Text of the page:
Reloading the .17 HMR


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zahc
March 29, 2003, 03:21 PM
haha

Well now you clicked on this thread to tell me that you can't reload .17 HMR or any other rimfire. Well, my ? is, why not?

Why couldn't companies sell .17HMR brass, primed and ready to go. Then the handloader could add powder and bullet. What's the point? I don't know. They could tweak the round for all the normal advantages. You could vary bullet weight, bullet type, cheap bullets, expensive bullets. Vary seating depth for you rifle. Make quiet loads for you young'un to shoot or squirrels.


This picture is of some really small bores some genius makes. He pulls the bullets on .22lr and resizes. I'm actually surprised people aren't doing this with .22 magnums and cooking up .17HMR loads!

(I've forgotten where I got this pic, but it's not mine. I don't know how internet plaigerism works)

testing...
http://dazzle.mightyeyes.com/Asx/74445/74445-20030329-68651-h7k53/Small-Bores.jpg

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hardcorehunter5
March 29, 2003, 04:28 PM
zahc,

The main problem with not buying primed brass is how are you going to load something that has the primer on the rim where the shell holder grips the case. That would be dangerous. Second if it could be done safely you would have to go throug hall the work of sizing , trimming new brass to proper length, deburring and bullet seating for something that is shot up quickly and you couldn't even reuse the brass case. I would start to be more expensive then buying factory. Once the round proves itself in the market therewill most likely be more bullets choices offered

zahc
March 29, 2003, 04:33 PM
Yeah I guess, if u can't reuse it then it wouldn't be worth it for most. I just wanted to share the pic. The one on the right is a .10

dude
March 29, 2003, 07:45 PM
I never thought about it................. 'cause improving the perfect performance of my H&R .17HMR never crossed my mind!

bad_dad_brad
March 29, 2003, 10:40 PM
The tolerances of the .17 HMR are unique. It took Hornady a long time to manufacture a viable round, let alone mass produce it. I don't think the .17 HMR will ever be handloaded to any success. Hopefully factory .17 ammo will come down in price as mass production and the number of guns sold in the caliber increase.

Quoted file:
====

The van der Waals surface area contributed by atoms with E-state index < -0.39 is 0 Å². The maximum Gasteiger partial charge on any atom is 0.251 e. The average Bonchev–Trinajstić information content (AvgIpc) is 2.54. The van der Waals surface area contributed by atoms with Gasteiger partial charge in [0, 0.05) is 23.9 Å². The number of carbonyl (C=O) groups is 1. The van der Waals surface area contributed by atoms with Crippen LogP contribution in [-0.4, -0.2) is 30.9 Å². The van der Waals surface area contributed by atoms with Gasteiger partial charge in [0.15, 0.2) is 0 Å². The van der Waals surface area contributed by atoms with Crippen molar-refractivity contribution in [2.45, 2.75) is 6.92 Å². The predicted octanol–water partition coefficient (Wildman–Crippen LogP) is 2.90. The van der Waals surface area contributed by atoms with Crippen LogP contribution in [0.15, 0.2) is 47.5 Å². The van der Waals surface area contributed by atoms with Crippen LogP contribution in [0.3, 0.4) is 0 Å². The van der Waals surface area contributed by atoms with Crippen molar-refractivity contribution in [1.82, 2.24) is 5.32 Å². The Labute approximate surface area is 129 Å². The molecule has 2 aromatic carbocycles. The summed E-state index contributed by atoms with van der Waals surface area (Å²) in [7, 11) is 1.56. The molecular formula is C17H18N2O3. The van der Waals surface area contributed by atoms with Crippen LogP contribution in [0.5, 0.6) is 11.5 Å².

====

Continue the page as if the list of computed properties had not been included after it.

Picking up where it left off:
Snowdog
March 30, 2003, 08:51 AM
Are you sure he didn't send you an Adobe Photoshop creation?
I can't imagine what that caliber on the far right would be, a .10 you say? Does he buy his bullets from some unknown merchant in Brazil or make those himself too?

The .17HMR is still a sight high price-wise, but hopefully that'll change over the next five years. As for the .22LR, I kinda like paying .89 a box of fifty, too much to mess with any odd ball 5 grain .10 caliber rimfire I'd have to load myself. ;)

Interesting enough picture, though.

zahc
March 30, 2003, 09:00 AM
I think it goes .22, .20, .14, .12, .12, .10; and the two bullets on the right are homemade solids. I didn't get if a gun existed to shoot them out of. I guess they'd work for sniping mice or garden slugs.:D

Shweboner
March 30, 2003, 06:00 PM
You could always do .17 Remington. Its ballistics are almost the same as .17hmr, but Im not sure what rifle is even chambered for .17Rem??? woudl there be a way to convet a .17hmr rifle to a .17Rem?
BTW I know nothing about .17Rem, I read about it some and have reloading data for the round.

~Brian

dude
March 30, 2003, 07:25 PM
.17Rem rifles can be found, just look for the real (real) dusty ones in the back of the shop!!!

Red Label
March 30, 2003, 11:39 PM
I shot a .17HMR today for the first time and I was impressed with what the little bullet could do on a water filled milk jug at 100 yds. But is anyone actually using this cute little gizmo for some actual killing? What will it do. Squirrels and crows are obvious. How will it do on a groundhog. a .22 mag will do a groundhog just fine. What else?

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